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We've played Nine Sols and its Sekiro-inspired combat is shaping up nicely

Devotion devs' latest is one to keep an eye on

Nine Sols is an upcoming 2D action platformer developed by Red Candle, the folks behind horror games Devotion and Detention. It's a pretty big leap from their usual fare, but based on a 40 minute demo I got to play this week, it's worked out a treat. There's a hint of Sekiro in there, with katana clashing combat, combined with a mysterious story that has me itching to know more. This is rare for someone like me, who often cares more for the action than the characters. Hey, keep an eye on this one.

The Nine Sols demo begins with a splat. You, a warrior cat, are dangling off a cliff edge as an evil ronin cat watches on. They say something inaudible – probably, "try jumping", if I were to guess - and watch you fall. An aerial shot confirms that, yes, your guts are now vulture pickings. Suddenly, some magical tentacles sprout from the earth and slide you into their embrace. After an unspecified amount of time later, a boy playing a flute sees your eyes spring open amidst the rocks. He takes you in and you become bros, naturally.

It's a cool opening and sets the scene for what's to come. The boy is part of a tribe who believe in Sols, gods who choose lucky folks to ascend to their realm. Dialogue is a bit stilted between the two of you, but it does enough to make you care for the little tike. He's excited for a special ceremony, and later you wander through a village that's wonderfully illustrated - bit Hollow Knight, a bit Spiritfarer - and has heaps of character.

Tribespeople dance and pray and light firecrackers. Text-boxes pop up as you stroll by, offering little insights into their beliefs. Speak to folks and detailed portraits breathe even more life into them. Nine Sols' presentation is beautiful, and will often have you stopping for a while just to drink in the quiet moments.

A samurai cat wanders through a tribal village in Nine Sols.

To cut a long story short, the ceremony isn't what it seems, and you're not what you seem, either. There's a dark undertone to it all, which fully captured my attention. Red Candle call it "Taopunk" and somehow I know exactly what that means. Somewhere underneath the stars and the soil, there's a mechanical underbelly calling the shots. Immediately, you need to know more.

So, you dive into a mysterious facility and take your katana to the evil doers. It's here where Nine Sols demonstrates its Sekiro influence. Combat comes down to one thing: timing. Enemies slash or shoot, and it's up to you to parry their attacks at just the right time. Do so and you'll leave them wide open for a quick combo. Get the timing wrong and you'll see a big chunk of health disappear, although that's nothing a quick puff of the green stuff won't fix. Like other Souls and Metroid-likes, you're limited to only so many puffs between checkpoints, but the ultimate aim is to move between these checkpoints and reach the big bad.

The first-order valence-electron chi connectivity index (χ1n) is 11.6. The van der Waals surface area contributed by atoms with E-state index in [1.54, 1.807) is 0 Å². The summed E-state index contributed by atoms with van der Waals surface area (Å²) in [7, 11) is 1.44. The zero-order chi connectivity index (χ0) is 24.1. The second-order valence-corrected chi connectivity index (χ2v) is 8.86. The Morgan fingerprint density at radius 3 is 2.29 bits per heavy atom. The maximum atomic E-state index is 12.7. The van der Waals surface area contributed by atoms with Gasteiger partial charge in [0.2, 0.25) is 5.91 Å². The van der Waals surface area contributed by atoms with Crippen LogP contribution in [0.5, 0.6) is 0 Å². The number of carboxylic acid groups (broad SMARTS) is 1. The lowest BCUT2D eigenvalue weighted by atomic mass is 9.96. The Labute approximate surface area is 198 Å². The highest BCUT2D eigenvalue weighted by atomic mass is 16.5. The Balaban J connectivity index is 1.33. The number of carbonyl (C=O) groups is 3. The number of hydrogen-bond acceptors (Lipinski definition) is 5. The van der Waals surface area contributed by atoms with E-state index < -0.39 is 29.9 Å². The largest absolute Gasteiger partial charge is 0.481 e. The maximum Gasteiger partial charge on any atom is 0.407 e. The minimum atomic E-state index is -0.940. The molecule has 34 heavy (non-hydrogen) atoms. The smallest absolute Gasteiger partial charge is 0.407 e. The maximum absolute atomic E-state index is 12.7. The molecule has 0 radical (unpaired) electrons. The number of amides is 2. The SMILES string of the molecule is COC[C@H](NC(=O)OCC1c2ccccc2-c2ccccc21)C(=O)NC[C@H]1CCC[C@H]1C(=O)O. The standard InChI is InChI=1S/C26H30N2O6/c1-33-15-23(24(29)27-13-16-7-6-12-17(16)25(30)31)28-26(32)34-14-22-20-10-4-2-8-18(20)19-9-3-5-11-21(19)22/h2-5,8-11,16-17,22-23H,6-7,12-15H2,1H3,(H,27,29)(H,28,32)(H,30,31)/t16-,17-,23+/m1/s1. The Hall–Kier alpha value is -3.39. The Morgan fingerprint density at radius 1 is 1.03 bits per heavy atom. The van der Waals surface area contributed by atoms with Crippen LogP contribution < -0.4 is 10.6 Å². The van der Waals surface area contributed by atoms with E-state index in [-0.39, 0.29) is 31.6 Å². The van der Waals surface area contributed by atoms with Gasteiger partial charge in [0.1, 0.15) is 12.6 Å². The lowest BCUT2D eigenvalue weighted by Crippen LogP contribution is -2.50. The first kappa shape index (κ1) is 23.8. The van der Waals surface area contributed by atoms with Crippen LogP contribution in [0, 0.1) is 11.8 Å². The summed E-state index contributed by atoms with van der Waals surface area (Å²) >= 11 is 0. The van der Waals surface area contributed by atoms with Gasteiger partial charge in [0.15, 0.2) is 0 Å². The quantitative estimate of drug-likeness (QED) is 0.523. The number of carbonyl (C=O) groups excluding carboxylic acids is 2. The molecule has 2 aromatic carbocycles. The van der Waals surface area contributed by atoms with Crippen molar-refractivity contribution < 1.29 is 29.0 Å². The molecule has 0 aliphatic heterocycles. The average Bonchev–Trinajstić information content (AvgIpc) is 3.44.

A samurai gets parried by a samurai cat in Nine Sols.

The game's combat is fun, especially against bosses with more demanding attack patterns and harder hitting blows. By no means is it easy, but the game does a good job of easing you in gently. Early exploration is... fine. The facility looks grand, unsurprisingly, but there's not a great deal of challenging jumps or puzzles or secrets. It's clear the game's focus is getting you acquainted with combat early on, but I hope it'll start introducing new ways to scoot around tricky platforming sections later on.

From very brief demo I played, Nine Sols is shaping up to be a 2D platformer worth keeping an eye on. While the combat and the exploration still have something left to prove, the story definitely seems like it'll be strong enough to drive you forwards anyway. And let's not forget the art work, which is ridiculous. Too pretty to ignore.

Nine Sols is still in the middle of its crowdfunding campaign at the moment, but is currently sitting at 188% funded, having quickly smashed its initial goal last week. It's nearing another milestone too, which looks to add a story mode if it's hit. The game itself is currently due out sometime in 2023, but the good news is you'll be able to play this exact demo to get a taste of it yourself next week. Keep an eye on Red Candle's website and crowdfunding page to find out more.

About the Author

Ed Thorn avatar

Ed Thorn

Senior Staff Writer

When Ed's not cracking thugs with bicycles in Yakuza, he's likely swinging a badminton racket in real life. Any genre goes, but he's very into shooters and likes a weighty gun, particularly if they have a chainsaw attached to them. Adores orange and mango squash, unsure about olives.

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